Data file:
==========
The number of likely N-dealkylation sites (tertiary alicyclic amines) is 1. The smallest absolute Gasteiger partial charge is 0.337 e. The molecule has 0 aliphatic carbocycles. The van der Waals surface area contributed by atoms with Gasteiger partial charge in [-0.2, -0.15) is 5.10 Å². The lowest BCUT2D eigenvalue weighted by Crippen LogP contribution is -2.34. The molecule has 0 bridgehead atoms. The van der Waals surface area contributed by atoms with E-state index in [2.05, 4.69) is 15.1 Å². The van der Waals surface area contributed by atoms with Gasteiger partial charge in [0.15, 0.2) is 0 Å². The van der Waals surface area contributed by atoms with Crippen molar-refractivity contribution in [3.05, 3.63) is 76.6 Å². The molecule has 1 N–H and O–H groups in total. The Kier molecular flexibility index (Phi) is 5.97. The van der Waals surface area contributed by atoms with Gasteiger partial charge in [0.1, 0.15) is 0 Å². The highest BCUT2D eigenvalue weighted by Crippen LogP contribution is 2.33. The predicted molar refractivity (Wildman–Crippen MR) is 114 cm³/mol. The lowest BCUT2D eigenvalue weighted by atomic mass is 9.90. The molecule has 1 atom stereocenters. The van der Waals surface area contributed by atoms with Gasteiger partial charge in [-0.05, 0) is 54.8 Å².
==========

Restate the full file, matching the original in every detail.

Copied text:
The number of likely N-dealkylation sites (tertiary alicyclic amines) is 1. The smallest absolute Gasteiger partial charge is 0.337 e. The molecule has 0 aliphatic carbocycles. The van der Waals surface area contributed by atoms with Gasteiger partial charge in [-0.2, -0.15) is 5.10 Å². The lowest BCUT2D eigenvalue weighted by Crippen LogP contribution is -2.34. The molecule has 0 bridgehead atoms. The van der Waals surface area contributed by atoms with E-state index in [2.05, 4.69) is 15.1 Å². The van der Waals surface area contributed by atoms with Gasteiger partial charge in [0.15, 0.2) is 0 Å². The van der Waals surface area contributed by atoms with Crippen molar-refractivity contribution in [3.05, 3.63) is 76.6 Å². The molecule has 1 N–H and O–H groups in total. The Kier molecular flexibility index (Phi) is 5.97. The van der Waals surface area contributed by atoms with Gasteiger partial charge in [0.1, 0.15) is 0 Å². The highest BCUT2D eigenvalue weighted by Crippen LogP contribution is 2.33. The predicted molar refractivity (Wildman–Crippen MR) is 114 cm³/mol. The lowest BCUT2D eigenvalue weighted by atomic mass is 9.90. The molecule has 1 atom stereocenters. The van der Waals surface area contributed by atoms with Gasteiger partial charge in [-0.05, 0) is 54.8 Å².